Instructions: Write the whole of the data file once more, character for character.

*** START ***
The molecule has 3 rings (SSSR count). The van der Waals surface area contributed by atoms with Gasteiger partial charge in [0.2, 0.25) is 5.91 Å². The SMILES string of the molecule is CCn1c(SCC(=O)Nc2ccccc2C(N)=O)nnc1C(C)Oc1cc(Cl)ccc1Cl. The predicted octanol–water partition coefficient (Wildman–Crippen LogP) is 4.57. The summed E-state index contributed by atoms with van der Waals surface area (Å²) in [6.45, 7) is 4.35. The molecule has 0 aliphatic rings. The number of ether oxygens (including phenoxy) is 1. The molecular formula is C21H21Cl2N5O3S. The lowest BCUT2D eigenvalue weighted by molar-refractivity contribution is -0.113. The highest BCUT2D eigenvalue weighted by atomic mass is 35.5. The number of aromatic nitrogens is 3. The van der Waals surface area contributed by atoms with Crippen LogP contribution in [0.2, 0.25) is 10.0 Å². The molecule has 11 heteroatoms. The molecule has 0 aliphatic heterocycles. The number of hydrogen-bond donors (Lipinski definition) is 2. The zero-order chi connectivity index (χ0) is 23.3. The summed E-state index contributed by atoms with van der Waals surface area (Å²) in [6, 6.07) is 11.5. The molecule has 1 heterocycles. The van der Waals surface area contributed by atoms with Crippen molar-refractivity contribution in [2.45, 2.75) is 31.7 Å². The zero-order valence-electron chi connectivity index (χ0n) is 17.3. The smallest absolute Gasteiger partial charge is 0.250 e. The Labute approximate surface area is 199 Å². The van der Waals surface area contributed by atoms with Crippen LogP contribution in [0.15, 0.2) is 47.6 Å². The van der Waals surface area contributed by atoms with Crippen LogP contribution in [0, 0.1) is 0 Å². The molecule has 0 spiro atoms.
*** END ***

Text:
The molecule has 3 rings (SSSR count). The van der Waals surface area contributed by atoms with Gasteiger partial charge in [0.2, 0.25) is 5.91 Å². The SMILES string of the molecule is CCn1c(SCC(=O)Nc2ccccc2C(N)=O)nnc1C(C)Oc1cc(Cl)ccc1Cl. The predicted octanol–water partition coefficient (Wildman–Crippen LogP) is 4.57. The summed E-state index contributed by atoms with van der Waals surface area (Å²) in [6.45, 7) is 4.35. The molecule has 0 aliphatic rings. The number of ether oxygens (including phenoxy) is 1. The molecular formula is C21H21Cl2N5O3S. The lowest BCUT2D eigenvalue weighted by molar-refractivity contribution is -0.113. The highest BCUT2D eigenvalue weighted by atomic mass is 35.5. The number of aromatic nitrogens is 3. The van der Waals surface area contributed by atoms with Crippen LogP contribution in [0.2, 0.25) is 10.0 Å². The molecule has 11 heteroatoms. The molecule has 0 aliphatic heterocycles. The number of hydrogen-bond donors (Lipinski definition) is 2. The zero-order chi connectivity index (χ0) is 23.3. The summed E-state index contributed by atoms with van der Waals surface area (Å²) in [6, 6.07) is 11.5. The molecule has 1 heterocycles. The van der Waals surface area contributed by atoms with Crippen molar-refractivity contribution in [2.45, 2.75) is 31.7 Å². The zero-order valence-electron chi connectivity index (χ0n) is 17.3. The smallest absolute Gasteiger partial charge is 0.250 e. The Labute approximate surface area is 199 Å². The van der Waals surface area contributed by atoms with Crippen LogP contribution in [0.15, 0.2) is 47.6 Å². The van der Waals surface area contributed by atoms with Crippen LogP contribution in [0, 0.1) is 0 Å². The molecule has 0 spiro atoms.